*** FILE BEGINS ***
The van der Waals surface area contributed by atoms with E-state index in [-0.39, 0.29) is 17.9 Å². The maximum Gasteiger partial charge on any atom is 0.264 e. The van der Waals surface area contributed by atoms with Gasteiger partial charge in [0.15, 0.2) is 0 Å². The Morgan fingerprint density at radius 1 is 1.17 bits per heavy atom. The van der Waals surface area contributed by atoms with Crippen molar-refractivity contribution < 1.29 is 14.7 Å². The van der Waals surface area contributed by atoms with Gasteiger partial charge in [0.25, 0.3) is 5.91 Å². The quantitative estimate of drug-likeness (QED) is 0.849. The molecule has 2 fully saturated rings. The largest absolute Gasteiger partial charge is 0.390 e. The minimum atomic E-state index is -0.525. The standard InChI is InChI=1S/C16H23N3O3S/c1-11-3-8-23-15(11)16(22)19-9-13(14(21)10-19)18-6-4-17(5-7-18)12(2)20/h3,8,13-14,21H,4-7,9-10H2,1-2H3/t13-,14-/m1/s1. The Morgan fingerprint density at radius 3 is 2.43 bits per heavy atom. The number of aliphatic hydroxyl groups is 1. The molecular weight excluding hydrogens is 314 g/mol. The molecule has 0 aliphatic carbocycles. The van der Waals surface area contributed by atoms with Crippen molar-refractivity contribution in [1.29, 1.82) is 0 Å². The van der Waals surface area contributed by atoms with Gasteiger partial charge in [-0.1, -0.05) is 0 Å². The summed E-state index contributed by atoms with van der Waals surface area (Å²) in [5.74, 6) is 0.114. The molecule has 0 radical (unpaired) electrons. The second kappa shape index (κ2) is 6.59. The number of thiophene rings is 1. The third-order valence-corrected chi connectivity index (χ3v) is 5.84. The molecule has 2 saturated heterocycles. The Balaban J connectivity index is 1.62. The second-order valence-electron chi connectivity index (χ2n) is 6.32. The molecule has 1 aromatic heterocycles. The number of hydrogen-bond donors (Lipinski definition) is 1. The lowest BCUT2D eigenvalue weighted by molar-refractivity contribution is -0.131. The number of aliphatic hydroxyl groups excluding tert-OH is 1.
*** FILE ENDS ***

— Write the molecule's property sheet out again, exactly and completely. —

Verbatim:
The van der Waals surface area contributed by atoms with E-state index in [-0.39, 0.29) is 17.9 Å². The maximum Gasteiger partial charge on any atom is 0.264 e. The van der Waals surface area contributed by atoms with Gasteiger partial charge in [0.15, 0.2) is 0 Å². The Morgan fingerprint density at radius 1 is 1.17 bits per heavy atom. The van der Waals surface area contributed by atoms with Crippen molar-refractivity contribution < 1.29 is 14.7 Å². The van der Waals surface area contributed by atoms with Gasteiger partial charge in [0.25, 0.3) is 5.91 Å². The quantitative estimate of drug-likeness (QED) is 0.849. The molecule has 2 fully saturated rings. The largest absolute Gasteiger partial charge is 0.390 e. The minimum atomic E-state index is -0.525. The standard InChI is InChI=1S/C16H23N3O3S/c1-11-3-8-23-15(11)16(22)19-9-13(14(21)10-19)18-6-4-17(5-7-18)12(2)20/h3,8,13-14,21H,4-7,9-10H2,1-2H3/t13-,14-/m1/s1. The Morgan fingerprint density at radius 3 is 2.43 bits per heavy atom. The number of aliphatic hydroxyl groups is 1. The molecular weight excluding hydrogens is 314 g/mol. The molecule has 0 aliphatic carbocycles. The van der Waals surface area contributed by atoms with Crippen molar-refractivity contribution in [1.29, 1.82) is 0 Å². The van der Waals surface area contributed by atoms with Gasteiger partial charge in [-0.1, -0.05) is 0 Å². The summed E-state index contributed by atoms with van der Waals surface area (Å²) in [5.74, 6) is 0.114. The molecule has 0 radical (unpaired) electrons. The second kappa shape index (κ2) is 6.59. The number of thiophene rings is 1. The third-order valence-corrected chi connectivity index (χ3v) is 5.84. The molecule has 2 saturated heterocycles. The Balaban J connectivity index is 1.62. The second-order valence-electron chi connectivity index (χ2n) is 6.32. The molecule has 1 aromatic heterocycles. The number of hydrogen-bond donors (Lipinski definition) is 1. The lowest BCUT2D eigenvalue weighted by molar-refractivity contribution is -0.131. The number of aliphatic hydroxyl groups excluding tert-OH is 1.